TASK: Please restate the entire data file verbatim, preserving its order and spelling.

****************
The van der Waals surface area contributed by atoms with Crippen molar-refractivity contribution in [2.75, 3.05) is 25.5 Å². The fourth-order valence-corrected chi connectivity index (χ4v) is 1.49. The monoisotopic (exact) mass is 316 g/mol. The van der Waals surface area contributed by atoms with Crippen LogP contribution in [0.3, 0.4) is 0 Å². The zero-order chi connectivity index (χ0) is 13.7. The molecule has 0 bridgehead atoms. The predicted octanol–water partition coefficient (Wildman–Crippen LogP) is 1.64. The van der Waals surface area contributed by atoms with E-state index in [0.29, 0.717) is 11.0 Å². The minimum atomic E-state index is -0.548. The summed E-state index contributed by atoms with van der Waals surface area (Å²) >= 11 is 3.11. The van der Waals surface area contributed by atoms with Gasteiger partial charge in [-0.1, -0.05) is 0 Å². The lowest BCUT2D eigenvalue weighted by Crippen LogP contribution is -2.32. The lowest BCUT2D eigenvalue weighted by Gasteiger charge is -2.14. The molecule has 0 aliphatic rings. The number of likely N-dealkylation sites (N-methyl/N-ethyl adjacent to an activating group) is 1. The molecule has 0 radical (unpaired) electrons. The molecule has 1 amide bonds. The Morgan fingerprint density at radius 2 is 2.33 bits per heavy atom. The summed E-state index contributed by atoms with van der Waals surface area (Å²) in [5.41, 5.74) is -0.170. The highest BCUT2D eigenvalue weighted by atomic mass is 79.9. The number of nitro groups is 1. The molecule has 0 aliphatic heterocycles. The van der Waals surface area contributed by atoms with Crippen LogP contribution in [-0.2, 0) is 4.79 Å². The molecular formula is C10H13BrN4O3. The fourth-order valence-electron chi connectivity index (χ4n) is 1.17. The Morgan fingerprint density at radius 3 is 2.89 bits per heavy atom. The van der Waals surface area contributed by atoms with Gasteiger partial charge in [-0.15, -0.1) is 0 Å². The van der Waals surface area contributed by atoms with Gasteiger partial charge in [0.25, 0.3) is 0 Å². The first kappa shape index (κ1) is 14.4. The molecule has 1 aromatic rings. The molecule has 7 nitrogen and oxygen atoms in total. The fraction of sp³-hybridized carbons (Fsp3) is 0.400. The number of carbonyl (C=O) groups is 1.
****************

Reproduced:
The van der Waals surface area contributed by atoms with Crippen molar-refractivity contribution in [2.75, 3.05) is 25.5 Å². The fourth-order valence-corrected chi connectivity index (χ4v) is 1.49. The monoisotopic (exact) mass is 316 g/mol. The van der Waals surface area contributed by atoms with Crippen LogP contribution in [0.3, 0.4) is 0 Å². The zero-order chi connectivity index (χ0) is 13.7. The molecule has 0 bridgehead atoms. The predicted octanol–water partition coefficient (Wildman–Crippen LogP) is 1.64. The van der Waals surface area contributed by atoms with E-state index in [0.29, 0.717) is 11.0 Å². The minimum atomic E-state index is -0.548. The summed E-state index contributed by atoms with van der Waals surface area (Å²) >= 11 is 3.11. The van der Waals surface area contributed by atoms with Gasteiger partial charge in [-0.1, -0.05) is 0 Å². The lowest BCUT2D eigenvalue weighted by Crippen LogP contribution is -2.32. The lowest BCUT2D eigenvalue weighted by Gasteiger charge is -2.14. The molecule has 0 aliphatic rings. The number of likely N-dealkylation sites (N-methyl/N-ethyl adjacent to an activating group) is 1. The molecule has 0 radical (unpaired) electrons. The molecule has 1 amide bonds. The Morgan fingerprint density at radius 2 is 2.33 bits per heavy atom. The summed E-state index contributed by atoms with van der Waals surface area (Å²) in [5.41, 5.74) is -0.170. The highest BCUT2D eigenvalue weighted by atomic mass is 79.9. The number of nitro groups is 1. The molecule has 0 aliphatic heterocycles. The van der Waals surface area contributed by atoms with Crippen LogP contribution in [-0.2, 0) is 4.79 Å². The molecular formula is C10H13BrN4O3. The fourth-order valence-electron chi connectivity index (χ4n) is 1.17. The Morgan fingerprint density at radius 3 is 2.89 bits per heavy atom. The van der Waals surface area contributed by atoms with Gasteiger partial charge in [-0.15, -0.1) is 0 Å². The van der Waals surface area contributed by atoms with Gasteiger partial charge in [0.25, 0.3) is 0 Å². The first kappa shape index (κ1) is 14.4. The molecule has 1 aromatic rings. The molecule has 7 nitrogen and oxygen atoms in total. The fraction of sp³-hybridized carbons (Fsp3) is 0.400. The number of carbonyl (C=O) groups is 1.